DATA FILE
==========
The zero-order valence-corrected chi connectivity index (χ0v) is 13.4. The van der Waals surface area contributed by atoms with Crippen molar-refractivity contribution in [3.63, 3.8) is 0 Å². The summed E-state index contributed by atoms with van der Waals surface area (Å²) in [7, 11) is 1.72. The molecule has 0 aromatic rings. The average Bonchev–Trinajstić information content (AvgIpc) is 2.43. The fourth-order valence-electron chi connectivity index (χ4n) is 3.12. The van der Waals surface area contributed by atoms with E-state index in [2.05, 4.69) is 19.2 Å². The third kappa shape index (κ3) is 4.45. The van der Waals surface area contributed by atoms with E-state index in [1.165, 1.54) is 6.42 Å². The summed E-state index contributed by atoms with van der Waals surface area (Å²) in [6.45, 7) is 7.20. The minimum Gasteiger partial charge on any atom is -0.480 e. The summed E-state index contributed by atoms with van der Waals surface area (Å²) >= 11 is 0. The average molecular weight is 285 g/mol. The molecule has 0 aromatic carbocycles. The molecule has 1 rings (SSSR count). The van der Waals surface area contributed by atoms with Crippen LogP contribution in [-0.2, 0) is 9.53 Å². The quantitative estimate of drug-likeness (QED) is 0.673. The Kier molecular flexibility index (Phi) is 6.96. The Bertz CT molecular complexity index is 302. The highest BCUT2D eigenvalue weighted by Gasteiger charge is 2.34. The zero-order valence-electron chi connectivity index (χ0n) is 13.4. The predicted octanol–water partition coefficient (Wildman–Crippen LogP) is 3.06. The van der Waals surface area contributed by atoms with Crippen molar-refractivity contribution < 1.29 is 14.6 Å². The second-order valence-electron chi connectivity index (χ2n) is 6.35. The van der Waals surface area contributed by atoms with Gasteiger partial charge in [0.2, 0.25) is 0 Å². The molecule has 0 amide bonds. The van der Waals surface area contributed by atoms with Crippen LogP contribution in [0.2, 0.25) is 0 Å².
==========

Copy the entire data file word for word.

The zero-order valence-corrected chi connectivity index (χ0v) is 13.4. The van der Waals surface area contributed by atoms with Crippen molar-refractivity contribution in [3.63, 3.8) is 0 Å². The summed E-state index contributed by atoms with van der Waals surface area (Å²) in [7, 11) is 1.72. The molecule has 0 aromatic rings. The average Bonchev–Trinajstić information content (AvgIpc) is 2.43. The fourth-order valence-electron chi connectivity index (χ4n) is 3.12. The van der Waals surface area contributed by atoms with E-state index in [2.05, 4.69) is 19.2 Å². The third kappa shape index (κ3) is 4.45. The van der Waals surface area contributed by atoms with E-state index in [1.165, 1.54) is 6.42 Å². The summed E-state index contributed by atoms with van der Waals surface area (Å²) in [6.45, 7) is 7.20. The minimum Gasteiger partial charge on any atom is -0.480 e. The summed E-state index contributed by atoms with van der Waals surface area (Å²) >= 11 is 0. The average molecular weight is 285 g/mol. The molecule has 0 aromatic carbocycles. The molecule has 1 rings (SSSR count). The van der Waals surface area contributed by atoms with Crippen LogP contribution in [-0.2, 0) is 9.53 Å². The quantitative estimate of drug-likeness (QED) is 0.673. The Kier molecular flexibility index (Phi) is 6.96. The Bertz CT molecular complexity index is 302. The highest BCUT2D eigenvalue weighted by Gasteiger charge is 2.34. The zero-order valence-electron chi connectivity index (χ0n) is 13.4. The predicted octanol–water partition coefficient (Wildman–Crippen LogP) is 3.06. The van der Waals surface area contributed by atoms with Crippen molar-refractivity contribution < 1.29 is 14.6 Å². The second-order valence-electron chi connectivity index (χ2n) is 6.35. The van der Waals surface area contributed by atoms with Gasteiger partial charge in [0.2, 0.25) is 0 Å². The molecule has 0 amide bonds. The van der Waals surface area contributed by atoms with Crippen LogP contribution in [0.2, 0.25) is 0 Å².